Barriers for the participants in accessing fall prevention programs also included competing priorities and issues with motivation. This is similar to the general Australian population where only 46% of people follow minimum recommended levels of activity (Wales et al. 2012). The level of activity is even lower again in older people, where 12% participate in strength training, and 6% participate in balance training (Merom et al. 2012). Participants also reported transport issues as a barrier to participation. This finding is supported by Gleeson et al. (2014) who found that travel for those with vision impairment can be demanding because of the attention required to identify hazards, use mobility aids and remember routes successfully. Participants also disliked the idea of exercising due to existing injury or medical issue. Similarly, Yardley et al. (2007) suggested that co-morbid illness can reduce adherence to fall prevention programs.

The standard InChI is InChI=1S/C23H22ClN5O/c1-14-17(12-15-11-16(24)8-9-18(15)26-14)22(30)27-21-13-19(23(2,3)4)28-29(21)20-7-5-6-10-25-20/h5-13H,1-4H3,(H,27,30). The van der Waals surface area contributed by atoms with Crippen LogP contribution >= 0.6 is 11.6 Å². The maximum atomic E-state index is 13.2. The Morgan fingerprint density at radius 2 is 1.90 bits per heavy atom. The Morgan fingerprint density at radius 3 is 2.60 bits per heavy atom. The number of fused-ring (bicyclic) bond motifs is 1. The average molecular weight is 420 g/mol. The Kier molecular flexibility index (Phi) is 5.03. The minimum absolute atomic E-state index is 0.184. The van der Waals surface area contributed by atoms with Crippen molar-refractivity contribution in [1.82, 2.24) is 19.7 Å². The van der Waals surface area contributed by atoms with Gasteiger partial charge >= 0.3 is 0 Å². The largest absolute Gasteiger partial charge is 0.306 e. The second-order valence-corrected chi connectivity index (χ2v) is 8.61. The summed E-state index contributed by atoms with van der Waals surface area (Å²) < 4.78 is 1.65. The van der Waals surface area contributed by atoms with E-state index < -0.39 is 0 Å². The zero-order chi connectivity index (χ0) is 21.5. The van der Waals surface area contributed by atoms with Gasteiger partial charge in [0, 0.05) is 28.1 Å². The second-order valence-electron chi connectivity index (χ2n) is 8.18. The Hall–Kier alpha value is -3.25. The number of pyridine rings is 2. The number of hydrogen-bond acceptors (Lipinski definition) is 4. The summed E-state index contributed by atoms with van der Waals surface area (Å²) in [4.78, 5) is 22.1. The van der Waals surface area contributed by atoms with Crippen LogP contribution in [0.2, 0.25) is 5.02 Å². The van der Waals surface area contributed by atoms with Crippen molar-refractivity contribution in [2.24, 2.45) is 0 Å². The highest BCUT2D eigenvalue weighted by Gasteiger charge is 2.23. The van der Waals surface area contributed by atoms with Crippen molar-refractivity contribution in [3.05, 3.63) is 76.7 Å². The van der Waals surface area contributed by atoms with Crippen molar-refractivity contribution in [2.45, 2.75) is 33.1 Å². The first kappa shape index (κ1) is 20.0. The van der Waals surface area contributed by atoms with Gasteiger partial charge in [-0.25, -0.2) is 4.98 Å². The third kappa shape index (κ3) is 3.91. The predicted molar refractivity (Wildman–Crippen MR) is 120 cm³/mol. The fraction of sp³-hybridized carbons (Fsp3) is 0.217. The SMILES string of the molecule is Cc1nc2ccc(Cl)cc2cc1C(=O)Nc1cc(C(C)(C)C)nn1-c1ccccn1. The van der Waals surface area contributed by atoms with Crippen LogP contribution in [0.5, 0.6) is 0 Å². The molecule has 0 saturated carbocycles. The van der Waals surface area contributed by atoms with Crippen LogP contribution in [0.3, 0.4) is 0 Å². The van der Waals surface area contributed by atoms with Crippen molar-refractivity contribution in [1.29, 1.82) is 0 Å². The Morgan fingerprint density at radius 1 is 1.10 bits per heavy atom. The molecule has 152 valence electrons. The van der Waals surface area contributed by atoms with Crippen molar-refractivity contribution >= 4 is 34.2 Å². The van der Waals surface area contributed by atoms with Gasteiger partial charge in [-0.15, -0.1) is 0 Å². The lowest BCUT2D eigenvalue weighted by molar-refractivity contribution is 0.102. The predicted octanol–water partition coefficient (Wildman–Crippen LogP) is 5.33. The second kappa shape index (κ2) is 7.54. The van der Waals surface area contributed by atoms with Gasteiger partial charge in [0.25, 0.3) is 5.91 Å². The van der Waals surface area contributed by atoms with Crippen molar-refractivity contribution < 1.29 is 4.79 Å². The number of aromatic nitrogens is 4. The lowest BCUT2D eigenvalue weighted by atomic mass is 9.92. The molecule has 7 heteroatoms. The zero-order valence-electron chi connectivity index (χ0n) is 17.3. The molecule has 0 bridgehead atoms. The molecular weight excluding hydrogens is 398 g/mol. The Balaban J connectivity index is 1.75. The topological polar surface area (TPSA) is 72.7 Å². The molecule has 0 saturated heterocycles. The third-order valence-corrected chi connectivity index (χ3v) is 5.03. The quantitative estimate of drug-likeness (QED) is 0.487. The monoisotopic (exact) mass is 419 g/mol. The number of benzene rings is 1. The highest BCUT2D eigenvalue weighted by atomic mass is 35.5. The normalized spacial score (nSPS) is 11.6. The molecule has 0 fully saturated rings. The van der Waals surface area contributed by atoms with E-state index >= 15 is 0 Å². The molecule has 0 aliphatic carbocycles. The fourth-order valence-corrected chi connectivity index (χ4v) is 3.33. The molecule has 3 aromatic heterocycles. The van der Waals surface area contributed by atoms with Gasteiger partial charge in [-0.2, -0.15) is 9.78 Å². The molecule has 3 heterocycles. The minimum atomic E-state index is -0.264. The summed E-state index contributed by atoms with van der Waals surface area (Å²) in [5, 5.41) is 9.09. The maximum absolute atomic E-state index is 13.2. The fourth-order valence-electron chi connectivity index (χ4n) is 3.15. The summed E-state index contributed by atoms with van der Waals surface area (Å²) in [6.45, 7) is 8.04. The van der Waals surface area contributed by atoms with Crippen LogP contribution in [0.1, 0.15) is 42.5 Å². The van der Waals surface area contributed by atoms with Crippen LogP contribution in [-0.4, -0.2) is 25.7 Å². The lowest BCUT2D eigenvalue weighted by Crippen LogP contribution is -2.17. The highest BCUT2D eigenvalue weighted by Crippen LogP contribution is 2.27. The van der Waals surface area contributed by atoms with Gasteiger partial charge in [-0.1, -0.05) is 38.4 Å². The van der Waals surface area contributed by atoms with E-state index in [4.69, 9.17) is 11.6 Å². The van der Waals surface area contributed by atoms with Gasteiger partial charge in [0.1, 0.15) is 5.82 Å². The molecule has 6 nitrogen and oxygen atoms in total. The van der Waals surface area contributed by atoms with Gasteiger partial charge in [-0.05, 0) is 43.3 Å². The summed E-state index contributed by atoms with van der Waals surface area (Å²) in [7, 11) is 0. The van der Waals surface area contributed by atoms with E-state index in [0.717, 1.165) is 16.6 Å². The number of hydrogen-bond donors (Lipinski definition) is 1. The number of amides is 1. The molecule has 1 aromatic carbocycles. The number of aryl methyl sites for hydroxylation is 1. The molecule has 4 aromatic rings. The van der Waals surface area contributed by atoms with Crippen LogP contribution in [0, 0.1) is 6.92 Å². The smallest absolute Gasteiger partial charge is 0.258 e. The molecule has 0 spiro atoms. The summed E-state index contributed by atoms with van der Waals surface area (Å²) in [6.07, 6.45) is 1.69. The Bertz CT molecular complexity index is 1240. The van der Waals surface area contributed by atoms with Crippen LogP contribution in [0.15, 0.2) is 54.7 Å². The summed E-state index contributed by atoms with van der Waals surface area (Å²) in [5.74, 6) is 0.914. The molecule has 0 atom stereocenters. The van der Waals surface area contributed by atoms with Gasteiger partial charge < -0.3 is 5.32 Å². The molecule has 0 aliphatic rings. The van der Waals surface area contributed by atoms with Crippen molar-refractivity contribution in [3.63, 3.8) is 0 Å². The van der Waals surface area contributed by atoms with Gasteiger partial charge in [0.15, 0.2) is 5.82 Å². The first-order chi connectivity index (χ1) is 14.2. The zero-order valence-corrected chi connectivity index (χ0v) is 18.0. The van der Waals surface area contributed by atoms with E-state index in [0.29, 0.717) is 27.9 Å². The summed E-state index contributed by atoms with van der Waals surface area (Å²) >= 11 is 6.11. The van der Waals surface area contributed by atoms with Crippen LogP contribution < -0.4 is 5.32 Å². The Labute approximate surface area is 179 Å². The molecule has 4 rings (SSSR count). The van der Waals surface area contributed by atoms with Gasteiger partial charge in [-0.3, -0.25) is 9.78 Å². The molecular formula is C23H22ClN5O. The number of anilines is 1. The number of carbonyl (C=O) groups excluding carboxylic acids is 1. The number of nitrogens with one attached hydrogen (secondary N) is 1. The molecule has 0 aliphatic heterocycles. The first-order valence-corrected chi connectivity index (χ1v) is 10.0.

Alternatively, participants were positive about the benefits of exercise. Yardley et al. (2007) have previously identified that people are much more likely to want to participate in a program when they are presented with the positive connotations of healthy ageing, maintaining function, and increasing independence. Our study participants were also positive about home modifications. Lord et al. (2006) analysed the results of six case-controlled prospective studies addressing environmental risk facts for falls in Community-dwelling people. Lord et al. (2006) identified that a high proportion of falls are attributed to hazards around the home. Consistent with this result, home modifications have successfully reduced falls in older people with vision impairment (Campbell et al. 2005). However, Campbell et al. (2005) suggested that identifying risks in the home does not address the physical limitations that also contribute to falls.